A step-by-step approach to quick, performance-led A/B tests:
- Run search queries using keywords you and your competitors target.
- Take the most highly ranked content and study it meticulously.
- Create your first test creative to match your competitor’s as closely as possible, in structure, content optimization and user experience.
- Then draft your second test creative using your own ideas.
- This is performance-led (your competitor is giving you the first creative). Monitor the first 1,000 visitors and discard losers quickly!
10. Create dramatic variations between your tests
Allison VanNest , Parse.ly
Don’t run headline tests for too long if you’re running them for 100% of your audience. Create dramatic variations between your tests. The more dramatic you make the changes the more likely you’ll find a meaningful winner. If your find a winner in ~1 hour, implement the winner. If the experiment hasn’t found a meaningful winner in an hour, pause the experiment and move on, trying more dramatic variations next time. Lastly, set meaningful goals for your organization.
11. Study the data your business generates
Bryan Clayton, GreenPal
Sometimes big data sources can be right at your fingertips. Leverage your data, combined with publicly available census data, for marketing insights to come up with A/B tests for landing pages and pay channels.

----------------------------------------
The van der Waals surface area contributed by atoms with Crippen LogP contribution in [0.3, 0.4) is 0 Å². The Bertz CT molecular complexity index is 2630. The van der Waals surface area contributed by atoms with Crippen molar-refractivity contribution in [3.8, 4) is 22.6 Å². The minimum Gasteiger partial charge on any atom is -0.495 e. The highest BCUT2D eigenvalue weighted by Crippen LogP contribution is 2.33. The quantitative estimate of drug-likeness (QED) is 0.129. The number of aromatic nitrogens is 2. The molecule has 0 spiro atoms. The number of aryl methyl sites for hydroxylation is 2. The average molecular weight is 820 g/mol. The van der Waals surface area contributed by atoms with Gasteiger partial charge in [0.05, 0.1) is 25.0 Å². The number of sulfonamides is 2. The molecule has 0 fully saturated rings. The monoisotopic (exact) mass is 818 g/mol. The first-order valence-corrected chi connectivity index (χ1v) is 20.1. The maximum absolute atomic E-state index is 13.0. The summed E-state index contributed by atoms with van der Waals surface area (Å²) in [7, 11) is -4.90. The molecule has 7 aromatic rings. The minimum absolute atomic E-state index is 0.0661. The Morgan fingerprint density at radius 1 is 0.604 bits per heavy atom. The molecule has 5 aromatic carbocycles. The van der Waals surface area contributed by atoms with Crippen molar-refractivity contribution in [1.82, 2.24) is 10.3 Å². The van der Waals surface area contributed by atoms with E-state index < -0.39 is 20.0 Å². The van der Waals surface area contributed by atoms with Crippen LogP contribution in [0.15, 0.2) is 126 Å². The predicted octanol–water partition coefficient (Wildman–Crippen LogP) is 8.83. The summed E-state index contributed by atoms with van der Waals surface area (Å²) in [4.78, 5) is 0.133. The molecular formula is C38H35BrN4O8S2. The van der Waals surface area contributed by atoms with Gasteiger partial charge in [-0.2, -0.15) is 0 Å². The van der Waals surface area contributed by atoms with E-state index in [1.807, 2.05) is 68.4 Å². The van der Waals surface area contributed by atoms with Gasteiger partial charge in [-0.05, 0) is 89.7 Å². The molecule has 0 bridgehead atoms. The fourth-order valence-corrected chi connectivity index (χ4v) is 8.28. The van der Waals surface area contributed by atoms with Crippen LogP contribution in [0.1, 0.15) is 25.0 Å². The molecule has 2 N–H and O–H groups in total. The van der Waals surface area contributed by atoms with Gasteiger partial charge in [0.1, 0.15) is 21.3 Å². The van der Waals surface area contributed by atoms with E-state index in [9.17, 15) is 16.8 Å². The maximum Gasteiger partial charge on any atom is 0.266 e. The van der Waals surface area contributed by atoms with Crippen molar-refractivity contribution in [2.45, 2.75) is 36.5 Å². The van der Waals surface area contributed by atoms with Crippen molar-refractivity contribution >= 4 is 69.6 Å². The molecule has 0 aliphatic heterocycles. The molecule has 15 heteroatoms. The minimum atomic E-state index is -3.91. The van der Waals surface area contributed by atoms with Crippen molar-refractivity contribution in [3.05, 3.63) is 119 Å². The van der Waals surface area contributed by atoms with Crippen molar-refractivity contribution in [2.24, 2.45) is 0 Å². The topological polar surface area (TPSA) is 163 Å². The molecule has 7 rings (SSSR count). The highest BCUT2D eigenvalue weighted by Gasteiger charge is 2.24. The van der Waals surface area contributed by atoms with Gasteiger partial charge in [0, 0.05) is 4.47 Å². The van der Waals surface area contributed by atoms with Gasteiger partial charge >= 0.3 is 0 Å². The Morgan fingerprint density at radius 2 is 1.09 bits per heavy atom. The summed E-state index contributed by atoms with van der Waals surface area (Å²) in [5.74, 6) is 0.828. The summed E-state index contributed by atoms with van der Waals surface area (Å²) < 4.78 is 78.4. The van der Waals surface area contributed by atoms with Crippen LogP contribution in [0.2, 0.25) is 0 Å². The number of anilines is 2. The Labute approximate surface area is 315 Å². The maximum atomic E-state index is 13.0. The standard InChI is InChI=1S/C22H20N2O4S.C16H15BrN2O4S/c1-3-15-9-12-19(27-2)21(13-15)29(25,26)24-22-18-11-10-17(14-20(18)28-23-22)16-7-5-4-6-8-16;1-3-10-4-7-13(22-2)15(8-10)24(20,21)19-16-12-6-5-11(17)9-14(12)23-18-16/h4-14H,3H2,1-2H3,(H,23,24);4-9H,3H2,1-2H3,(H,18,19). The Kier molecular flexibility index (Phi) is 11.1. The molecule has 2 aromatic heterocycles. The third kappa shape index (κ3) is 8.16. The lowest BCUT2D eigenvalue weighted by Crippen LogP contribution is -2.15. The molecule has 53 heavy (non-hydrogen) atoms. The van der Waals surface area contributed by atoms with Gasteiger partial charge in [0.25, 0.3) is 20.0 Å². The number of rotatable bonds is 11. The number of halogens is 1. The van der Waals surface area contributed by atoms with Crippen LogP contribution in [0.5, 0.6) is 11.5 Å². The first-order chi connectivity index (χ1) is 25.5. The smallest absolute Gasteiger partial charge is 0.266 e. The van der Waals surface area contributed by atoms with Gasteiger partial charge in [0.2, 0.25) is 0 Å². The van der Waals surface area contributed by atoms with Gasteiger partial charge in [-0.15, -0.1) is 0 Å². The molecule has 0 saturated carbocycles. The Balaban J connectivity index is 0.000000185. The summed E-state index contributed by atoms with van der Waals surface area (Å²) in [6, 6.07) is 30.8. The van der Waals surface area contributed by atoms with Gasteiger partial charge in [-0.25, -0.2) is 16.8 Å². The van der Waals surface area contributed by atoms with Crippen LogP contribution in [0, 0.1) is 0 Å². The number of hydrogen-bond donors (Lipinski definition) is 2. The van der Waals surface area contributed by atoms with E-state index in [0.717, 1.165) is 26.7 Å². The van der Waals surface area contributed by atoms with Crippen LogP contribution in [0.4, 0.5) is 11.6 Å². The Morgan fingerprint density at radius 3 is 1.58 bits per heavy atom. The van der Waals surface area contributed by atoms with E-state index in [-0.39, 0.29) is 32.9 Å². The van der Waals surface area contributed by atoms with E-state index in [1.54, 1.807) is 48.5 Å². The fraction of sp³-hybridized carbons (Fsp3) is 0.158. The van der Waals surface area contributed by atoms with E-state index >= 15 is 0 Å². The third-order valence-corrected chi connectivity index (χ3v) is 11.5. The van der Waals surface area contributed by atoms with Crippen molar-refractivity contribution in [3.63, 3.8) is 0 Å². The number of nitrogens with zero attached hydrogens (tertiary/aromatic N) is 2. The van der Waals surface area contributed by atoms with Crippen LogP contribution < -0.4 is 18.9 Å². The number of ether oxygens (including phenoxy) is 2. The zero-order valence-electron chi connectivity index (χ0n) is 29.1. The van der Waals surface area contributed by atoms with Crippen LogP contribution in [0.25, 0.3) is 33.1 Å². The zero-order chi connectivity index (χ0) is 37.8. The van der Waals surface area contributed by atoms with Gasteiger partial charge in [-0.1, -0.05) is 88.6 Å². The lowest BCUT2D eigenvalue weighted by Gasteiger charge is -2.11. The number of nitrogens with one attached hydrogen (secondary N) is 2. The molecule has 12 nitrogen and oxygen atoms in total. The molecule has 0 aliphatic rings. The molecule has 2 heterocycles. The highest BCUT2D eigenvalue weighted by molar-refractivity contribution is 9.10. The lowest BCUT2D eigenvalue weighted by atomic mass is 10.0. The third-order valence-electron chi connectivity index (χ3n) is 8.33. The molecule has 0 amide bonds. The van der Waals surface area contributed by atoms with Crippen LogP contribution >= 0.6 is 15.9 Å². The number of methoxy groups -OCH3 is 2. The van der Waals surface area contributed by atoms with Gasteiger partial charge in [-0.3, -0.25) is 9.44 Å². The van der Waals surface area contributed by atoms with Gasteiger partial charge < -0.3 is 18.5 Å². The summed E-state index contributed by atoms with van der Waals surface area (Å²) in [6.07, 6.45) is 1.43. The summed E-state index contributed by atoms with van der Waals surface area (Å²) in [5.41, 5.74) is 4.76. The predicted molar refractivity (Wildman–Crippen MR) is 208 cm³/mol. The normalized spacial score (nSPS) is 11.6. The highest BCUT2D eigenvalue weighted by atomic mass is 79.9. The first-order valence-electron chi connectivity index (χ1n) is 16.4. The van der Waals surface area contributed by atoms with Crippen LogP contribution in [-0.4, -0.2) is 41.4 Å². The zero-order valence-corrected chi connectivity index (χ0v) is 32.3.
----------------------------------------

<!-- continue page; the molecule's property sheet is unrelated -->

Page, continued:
For example, in a recent campaign we ran in Nashville, TN , we ran pay-per-click (PPC) Adwords campaign with one ad targeting the entire metro Nashville area. The headline read ‘Local Lawn Pros in Nashville are a click away.’ and the performance of the ad was good with a click through rate of over 1% and conversion rate of over 10% on the Nashville landing page but we wanted to improve on it.
We set out to make our brand more contextual and relevant to the viewer. So we researched census data, looking at the average income and home values throughout the Nashville area.
We found that an up-and-coming neighborhood, was populated with more working class, and a creative class demographic and we hypothesized this customer segment would be price sensitive but still not want to cut their own lawns. So we segmented those zip codes and only ran a specific ad for them, with a headline ‘The Cheapest Lawn Mowing in Nashville. Lawn mowing from $20.’
We then created a matching landing page. After running the ad for one month we saw over a 200% lift in the click through rate and and a 30% lift in on-page conversion.
Studying the data your own business generates can tell you which of your online marketing campaigns works best. Do the ads appeal to your target market or another market altogether? The data may also point to completely new areas of customer interest.